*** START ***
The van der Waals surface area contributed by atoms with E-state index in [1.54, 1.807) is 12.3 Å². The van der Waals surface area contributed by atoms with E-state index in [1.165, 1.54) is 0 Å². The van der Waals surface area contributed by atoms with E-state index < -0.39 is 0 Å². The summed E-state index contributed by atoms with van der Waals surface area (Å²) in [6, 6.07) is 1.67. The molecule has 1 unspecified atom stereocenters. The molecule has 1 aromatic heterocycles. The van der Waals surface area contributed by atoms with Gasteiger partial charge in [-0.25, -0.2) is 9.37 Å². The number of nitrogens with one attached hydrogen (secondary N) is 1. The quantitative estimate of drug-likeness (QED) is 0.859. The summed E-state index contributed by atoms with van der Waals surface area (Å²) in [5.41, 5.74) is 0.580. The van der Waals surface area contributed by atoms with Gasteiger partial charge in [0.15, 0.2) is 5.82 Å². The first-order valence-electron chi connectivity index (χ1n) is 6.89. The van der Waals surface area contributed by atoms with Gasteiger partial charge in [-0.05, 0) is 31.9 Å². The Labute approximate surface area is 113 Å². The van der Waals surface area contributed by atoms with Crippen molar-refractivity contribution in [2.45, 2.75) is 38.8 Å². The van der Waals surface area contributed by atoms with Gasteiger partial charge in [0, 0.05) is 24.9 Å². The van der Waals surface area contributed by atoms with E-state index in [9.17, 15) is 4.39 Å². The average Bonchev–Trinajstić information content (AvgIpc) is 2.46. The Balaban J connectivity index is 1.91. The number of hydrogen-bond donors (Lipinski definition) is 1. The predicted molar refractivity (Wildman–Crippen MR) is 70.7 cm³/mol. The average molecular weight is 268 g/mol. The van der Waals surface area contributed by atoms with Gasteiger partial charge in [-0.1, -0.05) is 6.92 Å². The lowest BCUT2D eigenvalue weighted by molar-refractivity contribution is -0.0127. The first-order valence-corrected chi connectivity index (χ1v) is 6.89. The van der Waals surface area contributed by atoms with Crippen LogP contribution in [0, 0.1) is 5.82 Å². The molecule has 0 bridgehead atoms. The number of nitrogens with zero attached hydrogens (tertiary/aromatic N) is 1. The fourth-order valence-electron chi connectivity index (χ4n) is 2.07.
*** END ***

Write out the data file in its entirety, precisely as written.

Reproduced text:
The van der Waals surface area contributed by atoms with E-state index in [1.54, 1.807) is 12.3 Å². The van der Waals surface area contributed by atoms with E-state index in [1.165, 1.54) is 0 Å². The van der Waals surface area contributed by atoms with E-state index < -0.39 is 0 Å². The summed E-state index contributed by atoms with van der Waals surface area (Å²) in [6, 6.07) is 1.67. The molecule has 1 unspecified atom stereocenters. The molecule has 1 aromatic heterocycles. The van der Waals surface area contributed by atoms with Gasteiger partial charge in [-0.25, -0.2) is 9.37 Å². The number of nitrogens with one attached hydrogen (secondary N) is 1. The quantitative estimate of drug-likeness (QED) is 0.859. The summed E-state index contributed by atoms with van der Waals surface area (Å²) in [5.41, 5.74) is 0.580. The van der Waals surface area contributed by atoms with Gasteiger partial charge in [0.15, 0.2) is 5.82 Å². The first-order valence-electron chi connectivity index (χ1n) is 6.89. The van der Waals surface area contributed by atoms with Gasteiger partial charge in [-0.05, 0) is 31.9 Å². The Labute approximate surface area is 113 Å². The van der Waals surface area contributed by atoms with Crippen molar-refractivity contribution in [2.45, 2.75) is 38.8 Å². The van der Waals surface area contributed by atoms with Gasteiger partial charge in [0, 0.05) is 24.9 Å². The van der Waals surface area contributed by atoms with E-state index in [9.17, 15) is 4.39 Å². The average Bonchev–Trinajstić information content (AvgIpc) is 2.46. The Balaban J connectivity index is 1.91. The number of hydrogen-bond donors (Lipinski definition) is 1. The predicted molar refractivity (Wildman–Crippen MR) is 70.7 cm³/mol. The average molecular weight is 268 g/mol. The van der Waals surface area contributed by atoms with Gasteiger partial charge in [-0.1, -0.05) is 6.92 Å². The lowest BCUT2D eigenvalue weighted by molar-refractivity contribution is -0.0127. The first-order valence-corrected chi connectivity index (χ1v) is 6.89. The van der Waals surface area contributed by atoms with Crippen LogP contribution in [0, 0.1) is 5.82 Å². The molecule has 0 bridgehead atoms. The number of nitrogens with zero attached hydrogens (tertiary/aromatic N) is 1. The fourth-order valence-electron chi connectivity index (χ4n) is 2.07.